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What is Gender Equality?

Gender equality is achieved when women and men enjoy the same rights and opportunities
across all sectors of society, including economic participation and decision-making, and when the
different behaviours, aspirations and needs of women and men are equally valued and favoured.
How Do We Measure Gender Equality?
Gender equality is measured by looking at the representation of men and of women in a range of
roles.
The Central Statistics Office regularly publishes "Women and Men in Ireland", a compendium
of key statistics which enable us to map progress achieved towards de facto gender equality in
Ireland.
The European Union statistical office, Eurostat, publishes an overview
of gender statistics for the European Unionfrom fields such as education, the labour market,
earnings and health, important for showing differences in the situations of women and men.
A number of international comparative gender equality indices also exist which offer a way to
compare Ireland’s achievements with those of other countries. Each index looks at a distinct list
of parameters and the choice of parameters affects the outcome for each country.
World Economic Forum Global Gender Pay Gap Index
The Global Gender Gap Index, introduced by the World Economic Forum in 2006, is another
framework for capturing the magnitude and scope of gender-based disparities which benchmarks
national gender gaps on economic, political, education and health criteria. This Index looks at
economic participation and opportunity deviation; educational attainment deviation; health and
survival deviation and political empowerment deviation.
Using this Index, Ireland ranks in 5th place for 2015, and 3rd among EU Member States. This
achievement is linked to the importance placed under this index to the presence of a woman as
Head of State over the past 50 years – a measure under which Ireland scores particularly
well. It also shows that such indices can be misleading unless they are interpreted carefully.
Social Watch Gender Equity Index
Social Watch is a network comprised by national coalitions of civil society organizations and it too
prepares an index. The Social Watch gender equality index is based on the gap between women
and men in education, the economy and political empowerment.
After thousands of years of male dominance, we now stand at the
beginning of the feminine era, when women will rise to their appropriate
prominence, and the entire world will recognize the harmony between
man and woman. — The Rebbe
A couple who was having communication problems came to see the
Rebbe. The woman said that her husband was consumed with his work,
and that when he finally found time to speak with her, he criticized her
and ordered her around. The husband said that his wife had no respect
for him and didn’t listen to any of his suggestions.
“Why do you think your wife should listen to you?” the Rebbe
asked. “Because a woman must listen to her husband,” he replied.
“But why should a woman listen to her husband?” the Rebbe
asked. “Because the man is the master of the house.”
“No,” said the Rebbe. “The first thing that you as a man must follow is
the edict that ‘a man should honor his wife more than he does himself.’
And then the righteous woman will have a husband she can respect and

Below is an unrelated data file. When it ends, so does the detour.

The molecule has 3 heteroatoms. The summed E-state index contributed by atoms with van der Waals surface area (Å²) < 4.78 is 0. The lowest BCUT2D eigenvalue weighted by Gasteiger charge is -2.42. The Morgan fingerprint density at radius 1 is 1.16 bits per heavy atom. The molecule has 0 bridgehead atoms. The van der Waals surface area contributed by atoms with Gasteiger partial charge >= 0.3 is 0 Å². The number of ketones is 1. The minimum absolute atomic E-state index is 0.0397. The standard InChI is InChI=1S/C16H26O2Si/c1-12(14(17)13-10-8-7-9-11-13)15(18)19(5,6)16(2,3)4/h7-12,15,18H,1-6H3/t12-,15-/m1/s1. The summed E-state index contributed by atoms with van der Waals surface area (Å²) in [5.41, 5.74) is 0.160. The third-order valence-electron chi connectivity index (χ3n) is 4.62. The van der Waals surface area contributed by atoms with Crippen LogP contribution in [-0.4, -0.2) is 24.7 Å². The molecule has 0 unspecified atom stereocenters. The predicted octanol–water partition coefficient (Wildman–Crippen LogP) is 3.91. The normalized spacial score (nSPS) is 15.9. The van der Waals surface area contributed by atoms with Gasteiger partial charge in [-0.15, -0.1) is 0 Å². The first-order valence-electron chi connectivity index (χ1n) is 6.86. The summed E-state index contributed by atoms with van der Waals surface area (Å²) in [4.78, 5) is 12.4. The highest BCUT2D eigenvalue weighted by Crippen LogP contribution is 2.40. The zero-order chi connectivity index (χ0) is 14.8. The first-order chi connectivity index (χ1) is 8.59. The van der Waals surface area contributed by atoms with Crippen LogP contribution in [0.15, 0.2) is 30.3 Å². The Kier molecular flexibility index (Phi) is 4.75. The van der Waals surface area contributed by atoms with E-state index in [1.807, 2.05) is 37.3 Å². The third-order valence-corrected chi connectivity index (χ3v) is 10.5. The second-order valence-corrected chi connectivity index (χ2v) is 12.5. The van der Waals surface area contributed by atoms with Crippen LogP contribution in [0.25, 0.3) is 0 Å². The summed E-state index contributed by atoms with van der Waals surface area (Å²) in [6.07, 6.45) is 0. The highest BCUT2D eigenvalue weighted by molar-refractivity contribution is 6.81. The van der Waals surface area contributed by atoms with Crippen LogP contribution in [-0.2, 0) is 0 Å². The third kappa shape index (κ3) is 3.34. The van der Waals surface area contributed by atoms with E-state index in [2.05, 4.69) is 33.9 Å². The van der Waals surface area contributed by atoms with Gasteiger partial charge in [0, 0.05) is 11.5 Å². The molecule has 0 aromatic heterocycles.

love. If the man does not fulfill his role, then it is the woman who must
respectfully bring it to his attention.”
What are the differences between men and
women?
Man and woman represent two forms of divine energy; they are the male and female
elements of a single soul.
G-d is neither masculine nor feminine, but has two forms of emanation: the masculine form,
which is more aggressive, and the feminine form, which is more subtle. For a human being
to lead a total life, he or she must have both forms of energy: the power of strength and the
power of subtlety; the power of giving and the power of receiving. Ideally, these energies
are merged seamlessly.
Men are physically stronger. By nature, they are usually more aggressive and externally
oriented. In contrast, a woman usually embodies the ideal of inner dignity. Some people
confuse such subtlety with weakness; in truth, it is stronger than the most aggressive
physical force imaginable. True human dignity does not shout; it is a strong, steady voice
that speaks from within. The nature of a woman, while subtle, is not weak. And the nature of
a man, while aggressive, is not brutish. For man and woman to be complete, they must
each possess both energies.
The answer is not for men and women to try to be alike. All men and women must
be themselves, realizing that G-d has given each of us unique abilities with which to pursue
our goals, and that our primary responsibility is to take full advantage of those abilities.

What is true liberation for both sexes?


Though feminism rightfully calls for the end of male domination and abuse, and for equal
rights for women, it is vital to get to the root of the distortion — that our focus in life, as
man or woman, must not be simply to satisfy our own ego or needs, but to serve G-d. True
women’s liberation does not mean merely seeking equality within a masculine world, but
liberating the divine feminine aspects of a woman’s personality and using them for the
benefit of humankind.
After so many years of male dominance, we are standing at the threshold of a true feminine
era. It is time now for the woman to rise to her true prominence, when the subtle power of
the feminine energy is truly allowed to nourish the overt power of the masculine energy. We
have already proven that we can use our strength to slay the demons around us; let us now
learn to nurture the G-dliness within.